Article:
Sunday 1 November, 10.45am until 12.15pm, Upper Gulbenkian Gallery Keynote Controversies
The question of whether it is legitimate for governments to coerce people for their own good has long been an important one in politics. Ever since the birth of liberal thought, some critics have worried that, freed from the constraints of authority or tradition, people will make the ‘wrong choices’. From censorship of ‘dangerous’ books and ideas to prohibition of alcohol and restrictions on smoking, there is a long tradition of authoritarian intervention to save people from themselves. Thaler and Sunstein’s influential 2008 book, Nudge, sparked an ongoing debate about a new brand of ‘libertarian paternalism’. Rather than actually coercing people, the authors argue that by giving thought to ‘choice architecture’, governments can nudge people into making better decisions for themselves, society and the environment.
From setting defaults to encourage employees to pay into pension funds, to using psychological tricks to encourage recycling, the authors suggest various ways of encouraging desired behaviour without compromising autonomy. Is it childish to object to such ‘nudges’, as long the final decision rests with us, or do they represent a patronising affront to our individual autonomy? Is this really libertarian, or just a more subtle form of the ‘nanny state’, as confident as ever that the experts knows best? Who decides what kind of behaviour is desirable or otherwise? Shouldn’t such questions be subject to open debate rather than handed over to geeky ‘choice architects’ who treat the public as lab rats? Is ‘nudging’ a means of governing without winning any arguments? Or should we be happy to go with the flow in such trivial matters?
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chair of the trustees, Demos; deputy chief leader writer, The Times; senior visiting fellow, LSE; co-author, The Liberal Republic
|Dr Stuart Derbyshire|
reader in psychology, University of Birmingham; associate editor, Psychosomatic Medicine and Pain
co-editor, ConservativeHome; co-founder, ConservativeIntelligence.com; member, advisory board, Centre for Social Justice
professor of social policy, University of Kent, Canterbury; director, ESRC Social Contexts and Responses to Risk programme; author, Reframing Social Citizenship
director, Academy of Ideas; panellist, BBC Radio 4's Moral Maze; author, I Find That Offensive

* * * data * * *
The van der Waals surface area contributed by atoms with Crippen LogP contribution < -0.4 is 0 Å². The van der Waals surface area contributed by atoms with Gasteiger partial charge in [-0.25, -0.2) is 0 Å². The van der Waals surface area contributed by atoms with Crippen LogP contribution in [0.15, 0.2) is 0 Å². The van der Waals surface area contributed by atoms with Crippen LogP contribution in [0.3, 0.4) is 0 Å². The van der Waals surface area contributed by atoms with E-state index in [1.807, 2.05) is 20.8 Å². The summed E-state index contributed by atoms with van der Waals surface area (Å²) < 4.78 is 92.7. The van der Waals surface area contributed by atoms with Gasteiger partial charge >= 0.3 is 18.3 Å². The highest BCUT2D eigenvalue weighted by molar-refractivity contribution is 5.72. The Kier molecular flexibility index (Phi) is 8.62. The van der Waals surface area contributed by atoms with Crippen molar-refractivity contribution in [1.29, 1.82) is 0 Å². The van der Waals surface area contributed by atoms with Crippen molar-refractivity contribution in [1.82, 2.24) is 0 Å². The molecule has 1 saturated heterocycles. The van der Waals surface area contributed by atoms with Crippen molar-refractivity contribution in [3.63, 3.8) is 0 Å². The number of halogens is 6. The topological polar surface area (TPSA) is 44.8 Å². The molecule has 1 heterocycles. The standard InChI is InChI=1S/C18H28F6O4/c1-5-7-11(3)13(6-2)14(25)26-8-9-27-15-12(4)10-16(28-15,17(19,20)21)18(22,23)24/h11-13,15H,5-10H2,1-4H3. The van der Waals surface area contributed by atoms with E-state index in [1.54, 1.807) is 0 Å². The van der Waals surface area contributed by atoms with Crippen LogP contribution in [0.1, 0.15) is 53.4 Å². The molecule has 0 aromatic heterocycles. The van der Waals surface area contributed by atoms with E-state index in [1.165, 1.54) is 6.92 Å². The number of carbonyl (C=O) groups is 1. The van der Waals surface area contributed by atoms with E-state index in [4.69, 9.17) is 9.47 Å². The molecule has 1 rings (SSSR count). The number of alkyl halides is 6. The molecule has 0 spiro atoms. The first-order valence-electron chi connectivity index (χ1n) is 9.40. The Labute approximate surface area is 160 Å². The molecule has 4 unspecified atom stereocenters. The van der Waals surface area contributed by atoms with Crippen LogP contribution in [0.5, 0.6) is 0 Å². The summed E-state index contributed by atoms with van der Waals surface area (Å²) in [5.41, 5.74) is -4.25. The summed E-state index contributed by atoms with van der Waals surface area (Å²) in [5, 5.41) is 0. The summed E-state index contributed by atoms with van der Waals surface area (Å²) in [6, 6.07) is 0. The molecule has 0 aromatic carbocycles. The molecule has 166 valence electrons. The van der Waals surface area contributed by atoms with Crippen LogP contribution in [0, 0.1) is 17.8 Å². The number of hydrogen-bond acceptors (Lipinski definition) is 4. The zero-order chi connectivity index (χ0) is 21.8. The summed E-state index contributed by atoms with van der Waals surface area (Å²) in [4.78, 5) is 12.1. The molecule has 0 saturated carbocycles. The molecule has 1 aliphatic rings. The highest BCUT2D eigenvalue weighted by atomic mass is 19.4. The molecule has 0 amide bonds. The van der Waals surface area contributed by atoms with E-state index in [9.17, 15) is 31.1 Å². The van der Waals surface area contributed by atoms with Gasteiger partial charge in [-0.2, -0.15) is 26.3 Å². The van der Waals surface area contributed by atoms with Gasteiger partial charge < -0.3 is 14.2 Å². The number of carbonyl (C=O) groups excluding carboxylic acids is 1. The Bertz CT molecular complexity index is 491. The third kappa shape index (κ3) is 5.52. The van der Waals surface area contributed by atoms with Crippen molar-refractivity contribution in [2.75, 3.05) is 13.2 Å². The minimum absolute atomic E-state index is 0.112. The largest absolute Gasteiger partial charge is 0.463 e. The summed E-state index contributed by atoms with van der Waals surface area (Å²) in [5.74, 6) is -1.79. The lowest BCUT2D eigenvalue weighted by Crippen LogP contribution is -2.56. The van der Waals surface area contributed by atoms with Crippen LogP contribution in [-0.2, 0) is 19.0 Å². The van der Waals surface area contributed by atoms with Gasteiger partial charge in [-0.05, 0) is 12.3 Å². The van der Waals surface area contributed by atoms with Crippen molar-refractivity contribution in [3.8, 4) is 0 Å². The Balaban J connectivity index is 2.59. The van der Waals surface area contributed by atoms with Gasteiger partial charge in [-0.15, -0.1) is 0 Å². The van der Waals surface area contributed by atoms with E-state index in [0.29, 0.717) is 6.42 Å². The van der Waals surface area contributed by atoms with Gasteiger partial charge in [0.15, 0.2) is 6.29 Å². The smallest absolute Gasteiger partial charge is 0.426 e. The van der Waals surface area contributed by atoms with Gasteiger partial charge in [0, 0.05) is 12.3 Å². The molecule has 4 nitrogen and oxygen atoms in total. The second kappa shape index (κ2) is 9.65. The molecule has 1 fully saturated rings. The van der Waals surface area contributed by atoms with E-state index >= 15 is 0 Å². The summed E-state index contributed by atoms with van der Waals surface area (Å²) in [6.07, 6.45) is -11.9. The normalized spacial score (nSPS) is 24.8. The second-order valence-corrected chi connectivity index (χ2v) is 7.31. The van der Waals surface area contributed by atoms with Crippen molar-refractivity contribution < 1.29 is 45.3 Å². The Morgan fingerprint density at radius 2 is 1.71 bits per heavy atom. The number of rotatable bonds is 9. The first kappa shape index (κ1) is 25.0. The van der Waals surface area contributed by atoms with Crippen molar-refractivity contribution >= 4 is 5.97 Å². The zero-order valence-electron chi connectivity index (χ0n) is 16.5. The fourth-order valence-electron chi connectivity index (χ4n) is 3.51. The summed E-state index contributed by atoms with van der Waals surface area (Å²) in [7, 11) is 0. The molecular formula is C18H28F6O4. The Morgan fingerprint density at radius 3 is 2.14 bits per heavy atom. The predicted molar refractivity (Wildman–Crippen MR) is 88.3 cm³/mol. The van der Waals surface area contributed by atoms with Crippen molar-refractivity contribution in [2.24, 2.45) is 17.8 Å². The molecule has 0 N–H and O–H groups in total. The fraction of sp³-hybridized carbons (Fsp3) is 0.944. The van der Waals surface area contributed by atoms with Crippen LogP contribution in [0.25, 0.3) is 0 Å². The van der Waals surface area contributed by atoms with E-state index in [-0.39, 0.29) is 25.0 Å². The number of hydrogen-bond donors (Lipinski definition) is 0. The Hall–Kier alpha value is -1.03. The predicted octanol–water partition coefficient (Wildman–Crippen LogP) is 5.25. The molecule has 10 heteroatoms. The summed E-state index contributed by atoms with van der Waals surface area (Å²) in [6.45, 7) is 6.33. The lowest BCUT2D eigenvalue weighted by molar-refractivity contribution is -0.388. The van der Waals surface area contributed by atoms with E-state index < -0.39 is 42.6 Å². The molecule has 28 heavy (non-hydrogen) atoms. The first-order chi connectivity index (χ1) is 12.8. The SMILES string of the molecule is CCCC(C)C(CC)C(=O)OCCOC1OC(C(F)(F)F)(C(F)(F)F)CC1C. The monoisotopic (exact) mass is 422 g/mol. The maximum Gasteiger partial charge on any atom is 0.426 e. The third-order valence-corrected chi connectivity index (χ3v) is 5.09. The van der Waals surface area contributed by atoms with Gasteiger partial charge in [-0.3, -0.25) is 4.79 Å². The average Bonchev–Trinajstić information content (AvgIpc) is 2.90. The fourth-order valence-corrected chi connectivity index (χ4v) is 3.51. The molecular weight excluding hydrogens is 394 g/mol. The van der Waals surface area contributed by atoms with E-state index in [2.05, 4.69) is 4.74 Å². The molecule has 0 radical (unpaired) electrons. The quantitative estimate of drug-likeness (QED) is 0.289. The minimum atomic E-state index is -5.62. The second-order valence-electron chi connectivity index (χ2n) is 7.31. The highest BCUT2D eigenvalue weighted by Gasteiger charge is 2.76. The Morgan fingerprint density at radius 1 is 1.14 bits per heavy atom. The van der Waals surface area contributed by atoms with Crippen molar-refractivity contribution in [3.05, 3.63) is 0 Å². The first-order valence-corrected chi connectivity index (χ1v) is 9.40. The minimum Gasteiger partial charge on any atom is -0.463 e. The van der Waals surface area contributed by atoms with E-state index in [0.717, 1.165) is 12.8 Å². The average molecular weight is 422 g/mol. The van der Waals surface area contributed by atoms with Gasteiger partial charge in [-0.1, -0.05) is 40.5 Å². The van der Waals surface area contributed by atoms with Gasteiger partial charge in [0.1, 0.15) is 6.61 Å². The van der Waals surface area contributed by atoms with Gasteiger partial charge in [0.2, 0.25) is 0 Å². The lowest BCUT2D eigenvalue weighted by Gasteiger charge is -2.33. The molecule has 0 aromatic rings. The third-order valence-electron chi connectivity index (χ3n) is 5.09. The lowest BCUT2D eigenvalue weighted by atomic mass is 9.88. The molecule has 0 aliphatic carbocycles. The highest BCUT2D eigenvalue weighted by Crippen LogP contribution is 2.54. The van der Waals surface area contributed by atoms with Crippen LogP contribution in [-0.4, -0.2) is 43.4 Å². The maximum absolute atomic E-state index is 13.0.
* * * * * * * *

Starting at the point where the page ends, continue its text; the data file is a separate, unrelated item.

Across the nation, an antigarbage strategy known as “zero waste” is moving from the fringes to the mainstream, taking hold in school cafeterias, national parks, restaurants, stadiums and corporations.Leslie Kaufman, New York Times, 19 October 2009
Rewarding people for healthy living has earned results but the long-term implications are alarming.Libby Brooks, Guardian Comment is free, 15 October 2009
There's a paradox in aiming to improve services even as the Government does less.Steve Richards, Independent, 9 October 2009
Paying people to lose weight works better than diet plans, research suggests. A scheme being trialled by the NHS that rewards slimmers with cash or shopping vouchers could be more than twice as effective, it is claimed.David Rose, The Times, 5 October 2009
Nagging Britain: When you walk out of the front door, suddenly you're surrounded by beeps and announcements telling you how you should behave.Harry Mount, Daily Mail, 2 September 2009
Forecasts and figures are a confidence trick. Bankers have a lot riding on us believing things are getting better – or worse.Antonia Senior, The Times, 7 August 2009
If Obama's nudgers are the 'Benevolent Nudgers', who are those 'Evil Nudgers'? The GOP? Or everyone who opposes the President? Or are both sides 'Evil Nudgers' in disguise? Yes, and here's why.Paul B Farrell, Fox Business, 13 July 2009
To be a successful practitioner of 'nudge' it appears you might need to understand what makes deliberation work and to be an effective practitioner of 'think' you may need to understand the dynamics of 'nudge'.Peter John, Graham Smith and Gerry Stoker, The Political Quarterly, July 2009
Every day we make decisions: about the things that we buy or the meals we eat; about the investments we make or our children’s health and education; even the causes that we champion or the planet itself. Unfortunately, we often choose poorly...
Richard H Thaler & Cass R Sunstein, Penguin, 4 March 2009
‘Libertarian paternalism’ represents a retreat from political debate, and the rise of a base psychological agenda that wants to make us conform on green, health and lifestyle issues.Martyn Perks, spiked, 19 December 2008